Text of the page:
Archived Opinion

We must be honest about adolescent addiction

We must be honest about adolescent addiction

By Beth Young • Guest Columnist

“It’s just a phase.” “They are just being teenagers.” “I drank when I was their age and I was fine.” These are things I know that I heard as a kid and that I have heard said to kids today. The flip side of these beliefs is the misconception that adolescents cannot develop substance-use disorders.

As a care provider for many years in Western North Carolina, my focus was working with adolescents who had surpassed what was considered “typical” teenage use. I say that, but there is no such thing as “typical” teenage use. Let’s be real here — the brain doesn’t stop developing until our mid-20s. Anything that prevents the development of that brain should not be considered “typical.”

So, with that said, the number of referrals I received was substantial, and in many cases the adolescent had burned bridges with family, friends and other formal and informal supports. For many of these individuals, it was not until schools were calling parents, schools were suspending these adolescents, or law enforcement became involved that the idea of adolescent substance-use disorder was even considered.

The fear and denial that presented itself as I talked with parents about the real fact that their adolescent was dealing with an addictive disorder was overwhelming. I can’t imagine what it would be like to be told that my child had an addictive disorder, but I can say that in all cases it caused deep concern by the parents, guardians or caregivers.

Adolescent substance use is on the rise across the country. Access to drugs (including opioids) and alcohol has increased exponentially, and the risks associated with substance use continue to grow in this vulnerable population. Again, the argument can be made that this is typical for a teenager to experiment with alcohol or other drugs, but I challenge that thinking, as it doesn’t have to be the case. The Centers for Disease Control have identified significant long-term impacts of adolescent substance use, which include impacts to physical growth and brain development, health and wellbeing problems, and increased engagement in behaviors that are deemed risky.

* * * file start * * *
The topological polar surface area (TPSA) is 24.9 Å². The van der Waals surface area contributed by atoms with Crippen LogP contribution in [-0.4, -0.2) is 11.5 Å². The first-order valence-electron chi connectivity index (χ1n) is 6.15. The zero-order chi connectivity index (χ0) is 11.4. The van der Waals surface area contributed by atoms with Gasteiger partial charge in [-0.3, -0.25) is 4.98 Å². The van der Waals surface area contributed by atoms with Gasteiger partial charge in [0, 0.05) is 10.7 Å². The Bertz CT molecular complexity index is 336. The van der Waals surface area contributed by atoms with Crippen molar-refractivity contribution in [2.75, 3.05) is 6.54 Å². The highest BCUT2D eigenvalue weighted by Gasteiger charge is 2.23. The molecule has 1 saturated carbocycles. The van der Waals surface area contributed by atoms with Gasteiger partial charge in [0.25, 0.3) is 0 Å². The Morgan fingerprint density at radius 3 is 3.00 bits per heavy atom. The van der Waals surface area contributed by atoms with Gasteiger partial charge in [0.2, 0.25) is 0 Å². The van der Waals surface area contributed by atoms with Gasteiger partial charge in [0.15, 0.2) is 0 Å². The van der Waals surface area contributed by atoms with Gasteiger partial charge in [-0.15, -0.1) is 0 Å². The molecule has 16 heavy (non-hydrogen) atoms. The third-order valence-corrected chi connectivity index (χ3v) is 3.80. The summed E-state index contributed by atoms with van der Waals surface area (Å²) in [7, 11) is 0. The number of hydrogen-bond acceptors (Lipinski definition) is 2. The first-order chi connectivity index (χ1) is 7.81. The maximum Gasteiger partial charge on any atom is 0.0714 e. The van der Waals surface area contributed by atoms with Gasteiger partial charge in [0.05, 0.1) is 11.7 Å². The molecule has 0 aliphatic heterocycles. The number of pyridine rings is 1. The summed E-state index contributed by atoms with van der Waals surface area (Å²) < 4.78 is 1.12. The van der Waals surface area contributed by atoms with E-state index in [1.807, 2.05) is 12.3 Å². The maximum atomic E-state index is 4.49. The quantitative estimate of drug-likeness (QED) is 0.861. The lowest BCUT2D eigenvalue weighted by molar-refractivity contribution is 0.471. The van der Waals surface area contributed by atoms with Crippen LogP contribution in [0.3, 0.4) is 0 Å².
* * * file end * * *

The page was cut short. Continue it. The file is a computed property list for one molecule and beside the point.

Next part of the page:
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Similar to the impact that alcohol and other drugs have on the brain of adults, adolescents are affected even more. The prevalence of ongoing substance use as an adult when individuals begin using in adolescence is high. This creates a need to start addressing substance misuse early through community, individual and family interventions that adolescents can hear and understand, and that are not threatening.

It is time to embrace the challenge that is adolescent substance use. We can first start by acknowledging that adolescent addictive disorders exist and are not going anywhere. Additionally, we can support parents, guardians and/or caregivers without blame or judgment.

Another easy way for community members is to assist in decreasing access to substances by engaging in the Lock Your Meds NC campaign. This campaign encourages the proper counting and securing of all medications, including opioids. It also encourages the proper disposal of unused medications through community “Take Back” events or community medication drop boxes.

For residents of Jackson County. there is a permanent medication drop box located at the Jackson County Sheriff’s Department. The Jackson County Health Department also has “Take Back” events several times a year to help facilitate getting unused medications out of homes, thus decreasing access.

Finally, being a support to adolescents, even if they are not your own, can be a determining factor when they are confronted with alcohol and other drugs. It’s not about lecturing them to not do alcohol or other drugs, but about it’s about creating connection as well as a safe place for them to talk and ask questions about these things.

(Beth Young is an assistant professor in the Department of Social Work and is the Substance Use Studies Certificate Program coordinator at Western Carolina University. She recently published a study on this topic for WCU’s Center for the Study of Free Enterprise, which can be found at the website enterprise.wcu.edu. In partnership with the Jackson County Community Foundation’s opioid and addiction awareness campaign, the center is hosting a town hall focused on the opioid addiction crisis Thursday, Oct. 3. For information, visit the website go.wcu.edu/townhall.)

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